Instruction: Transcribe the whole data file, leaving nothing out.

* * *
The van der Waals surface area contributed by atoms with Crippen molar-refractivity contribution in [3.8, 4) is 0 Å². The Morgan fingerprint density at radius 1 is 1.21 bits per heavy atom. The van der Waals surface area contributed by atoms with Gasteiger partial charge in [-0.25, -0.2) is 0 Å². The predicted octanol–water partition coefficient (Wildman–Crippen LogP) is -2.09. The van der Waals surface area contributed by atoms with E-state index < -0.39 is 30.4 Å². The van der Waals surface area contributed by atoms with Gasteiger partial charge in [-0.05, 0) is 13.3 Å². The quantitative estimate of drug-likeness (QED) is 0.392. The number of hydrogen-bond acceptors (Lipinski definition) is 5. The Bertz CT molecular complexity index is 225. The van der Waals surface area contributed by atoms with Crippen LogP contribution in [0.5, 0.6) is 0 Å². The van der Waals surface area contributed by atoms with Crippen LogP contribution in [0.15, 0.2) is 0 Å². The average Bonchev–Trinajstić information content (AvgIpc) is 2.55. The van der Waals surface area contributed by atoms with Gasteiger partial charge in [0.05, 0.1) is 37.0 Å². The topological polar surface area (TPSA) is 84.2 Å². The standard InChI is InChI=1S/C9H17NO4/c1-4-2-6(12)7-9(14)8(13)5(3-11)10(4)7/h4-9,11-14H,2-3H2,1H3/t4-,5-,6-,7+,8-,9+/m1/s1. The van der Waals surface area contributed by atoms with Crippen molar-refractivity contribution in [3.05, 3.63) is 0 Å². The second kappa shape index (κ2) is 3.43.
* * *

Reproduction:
The van der Waals surface area contributed by atoms with Crippen molar-refractivity contribution in [3.8, 4) is 0 Å². The Morgan fingerprint density at radius 1 is 1.21 bits per heavy atom. The van der Waals surface area contributed by atoms with Gasteiger partial charge in [-0.25, -0.2) is 0 Å². The predicted octanol–water partition coefficient (Wildman–Crippen LogP) is -2.09. The van der Waals surface area contributed by atoms with E-state index < -0.39 is 30.4 Å². The van der Waals surface area contributed by atoms with Gasteiger partial charge in [-0.05, 0) is 13.3 Å². The quantitative estimate of drug-likeness (QED) is 0.392. The number of hydrogen-bond acceptors (Lipinski definition) is 5. The Bertz CT molecular complexity index is 225. The van der Waals surface area contributed by atoms with Crippen LogP contribution in [0.5, 0.6) is 0 Å². The van der Waals surface area contributed by atoms with Crippen LogP contribution in [0.15, 0.2) is 0 Å². The average Bonchev–Trinajstić information content (AvgIpc) is 2.55. The van der Waals surface area contributed by atoms with Gasteiger partial charge in [0.05, 0.1) is 37.0 Å². The topological polar surface area (TPSA) is 84.2 Å². The standard InChI is InChI=1S/C9H17NO4/c1-4-2-6(12)7-9(14)8(13)5(3-11)10(4)7/h4-9,11-14H,2-3H2,1H3/t4-,5-,6-,7+,8-,9+/m1/s1. The van der Waals surface area contributed by atoms with Crippen molar-refractivity contribution in [3.05, 3.63) is 0 Å². The second kappa shape index (κ2) is 3.43.